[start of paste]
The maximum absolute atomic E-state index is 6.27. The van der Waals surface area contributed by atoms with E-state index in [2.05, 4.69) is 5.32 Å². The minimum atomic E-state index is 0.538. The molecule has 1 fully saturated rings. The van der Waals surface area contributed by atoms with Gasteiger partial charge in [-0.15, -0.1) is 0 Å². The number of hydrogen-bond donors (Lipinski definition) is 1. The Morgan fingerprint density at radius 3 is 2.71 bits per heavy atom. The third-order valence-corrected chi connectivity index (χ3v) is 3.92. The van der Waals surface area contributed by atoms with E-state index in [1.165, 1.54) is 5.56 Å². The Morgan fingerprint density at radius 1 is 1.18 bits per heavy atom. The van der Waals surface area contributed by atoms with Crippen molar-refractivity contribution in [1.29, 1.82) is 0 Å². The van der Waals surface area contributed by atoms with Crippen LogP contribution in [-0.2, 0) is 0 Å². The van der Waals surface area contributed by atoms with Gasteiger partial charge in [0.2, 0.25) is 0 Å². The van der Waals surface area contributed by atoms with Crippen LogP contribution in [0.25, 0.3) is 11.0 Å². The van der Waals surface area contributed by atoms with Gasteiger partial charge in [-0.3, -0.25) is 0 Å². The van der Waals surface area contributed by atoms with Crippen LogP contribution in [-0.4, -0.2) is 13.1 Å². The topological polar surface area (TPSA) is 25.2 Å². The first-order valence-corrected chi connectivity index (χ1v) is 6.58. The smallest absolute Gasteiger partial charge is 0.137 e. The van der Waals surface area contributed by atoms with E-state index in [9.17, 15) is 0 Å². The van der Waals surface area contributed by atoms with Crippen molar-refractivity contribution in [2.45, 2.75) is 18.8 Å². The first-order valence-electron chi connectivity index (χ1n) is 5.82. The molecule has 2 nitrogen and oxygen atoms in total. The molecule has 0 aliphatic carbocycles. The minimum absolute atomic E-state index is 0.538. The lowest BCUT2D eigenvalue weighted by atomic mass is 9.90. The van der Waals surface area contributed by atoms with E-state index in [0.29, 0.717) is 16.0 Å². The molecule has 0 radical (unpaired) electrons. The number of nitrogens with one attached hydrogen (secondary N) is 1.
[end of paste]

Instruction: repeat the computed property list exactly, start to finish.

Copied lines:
The maximum absolute atomic E-state index is 6.27. The van der Waals surface area contributed by atoms with E-state index in [2.05, 4.69) is 5.32 Å². The minimum atomic E-state index is 0.538. The molecule has 1 fully saturated rings. The van der Waals surface area contributed by atoms with Gasteiger partial charge in [-0.15, -0.1) is 0 Å². The number of hydrogen-bond donors (Lipinski definition) is 1. The Morgan fingerprint density at radius 3 is 2.71 bits per heavy atom. The third-order valence-corrected chi connectivity index (χ3v) is 3.92. The van der Waals surface area contributed by atoms with E-state index in [1.165, 1.54) is 5.56 Å². The Morgan fingerprint density at radius 1 is 1.18 bits per heavy atom. The van der Waals surface area contributed by atoms with Crippen molar-refractivity contribution in [1.29, 1.82) is 0 Å². The van der Waals surface area contributed by atoms with Crippen LogP contribution in [-0.2, 0) is 0 Å². The van der Waals surface area contributed by atoms with Gasteiger partial charge in [0.2, 0.25) is 0 Å². The van der Waals surface area contributed by atoms with Crippen LogP contribution in [0.25, 0.3) is 11.0 Å². The van der Waals surface area contributed by atoms with Gasteiger partial charge in [-0.3, -0.25) is 0 Å². The van der Waals surface area contributed by atoms with Crippen LogP contribution in [-0.4, -0.2) is 13.1 Å². The topological polar surface area (TPSA) is 25.2 Å². The first-order valence-corrected chi connectivity index (χ1v) is 6.58. The smallest absolute Gasteiger partial charge is 0.137 e. The van der Waals surface area contributed by atoms with E-state index in [9.17, 15) is 0 Å². The van der Waals surface area contributed by atoms with Crippen molar-refractivity contribution in [2.45, 2.75) is 18.8 Å². The first-order valence-electron chi connectivity index (χ1n) is 5.82. The molecule has 2 nitrogen and oxygen atoms in total. The molecule has 0 aliphatic carbocycles. The minimum absolute atomic E-state index is 0.538. The lowest BCUT2D eigenvalue weighted by atomic mass is 9.90. The van der Waals surface area contributed by atoms with E-state index in [0.29, 0.717) is 16.0 Å². The molecule has 0 radical (unpaired) electrons. The number of nitrogens with one attached hydrogen (secondary N) is 1.